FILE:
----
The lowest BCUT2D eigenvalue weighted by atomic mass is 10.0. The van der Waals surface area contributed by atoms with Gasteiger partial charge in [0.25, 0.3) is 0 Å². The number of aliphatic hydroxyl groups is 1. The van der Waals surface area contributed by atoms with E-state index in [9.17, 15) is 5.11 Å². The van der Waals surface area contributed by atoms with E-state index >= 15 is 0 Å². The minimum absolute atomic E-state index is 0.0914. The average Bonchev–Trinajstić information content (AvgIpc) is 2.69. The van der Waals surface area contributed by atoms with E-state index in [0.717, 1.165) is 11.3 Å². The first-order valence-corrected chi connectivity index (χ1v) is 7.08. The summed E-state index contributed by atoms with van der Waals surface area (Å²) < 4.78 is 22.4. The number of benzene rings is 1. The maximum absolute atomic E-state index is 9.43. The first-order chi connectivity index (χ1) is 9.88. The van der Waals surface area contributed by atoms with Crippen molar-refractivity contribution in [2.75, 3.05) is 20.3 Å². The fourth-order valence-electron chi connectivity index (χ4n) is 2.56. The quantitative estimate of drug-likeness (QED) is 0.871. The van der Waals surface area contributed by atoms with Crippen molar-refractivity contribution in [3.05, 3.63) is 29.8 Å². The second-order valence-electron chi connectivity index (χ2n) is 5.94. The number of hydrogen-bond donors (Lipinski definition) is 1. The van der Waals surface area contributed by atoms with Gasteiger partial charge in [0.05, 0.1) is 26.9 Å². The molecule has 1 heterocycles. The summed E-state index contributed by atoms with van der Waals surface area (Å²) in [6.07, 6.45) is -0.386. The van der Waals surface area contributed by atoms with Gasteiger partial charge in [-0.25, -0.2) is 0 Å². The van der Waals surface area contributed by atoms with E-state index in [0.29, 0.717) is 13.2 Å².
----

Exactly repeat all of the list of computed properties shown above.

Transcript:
The lowest BCUT2D eigenvalue weighted by atomic mass is 10.0. The van der Waals surface area contributed by atoms with Gasteiger partial charge in [0.25, 0.3) is 0 Å². The number of aliphatic hydroxyl groups is 1. The van der Waals surface area contributed by atoms with E-state index in [9.17, 15) is 5.11 Å². The van der Waals surface area contributed by atoms with E-state index >= 15 is 0 Å². The minimum absolute atomic E-state index is 0.0914. The average Bonchev–Trinajstić information content (AvgIpc) is 2.69. The van der Waals surface area contributed by atoms with E-state index in [0.717, 1.165) is 11.3 Å². The first-order valence-corrected chi connectivity index (χ1v) is 7.08. The summed E-state index contributed by atoms with van der Waals surface area (Å²) < 4.78 is 22.4. The number of benzene rings is 1. The maximum absolute atomic E-state index is 9.43. The first-order chi connectivity index (χ1) is 9.88. The van der Waals surface area contributed by atoms with Crippen molar-refractivity contribution in [2.75, 3.05) is 20.3 Å². The fourth-order valence-electron chi connectivity index (χ4n) is 2.56. The quantitative estimate of drug-likeness (QED) is 0.871. The van der Waals surface area contributed by atoms with Crippen molar-refractivity contribution in [3.05, 3.63) is 29.8 Å². The second-order valence-electron chi connectivity index (χ2n) is 5.94. The number of hydrogen-bond donors (Lipinski definition) is 1. The van der Waals surface area contributed by atoms with Gasteiger partial charge in [0.05, 0.1) is 26.9 Å². The molecule has 1 heterocycles. The summed E-state index contributed by atoms with van der Waals surface area (Å²) in [6.07, 6.45) is -0.386. The van der Waals surface area contributed by atoms with Gasteiger partial charge in [-0.25, -0.2) is 0 Å². The van der Waals surface area contributed by atoms with E-state index in [0.29, 0.717) is 13.2 Å².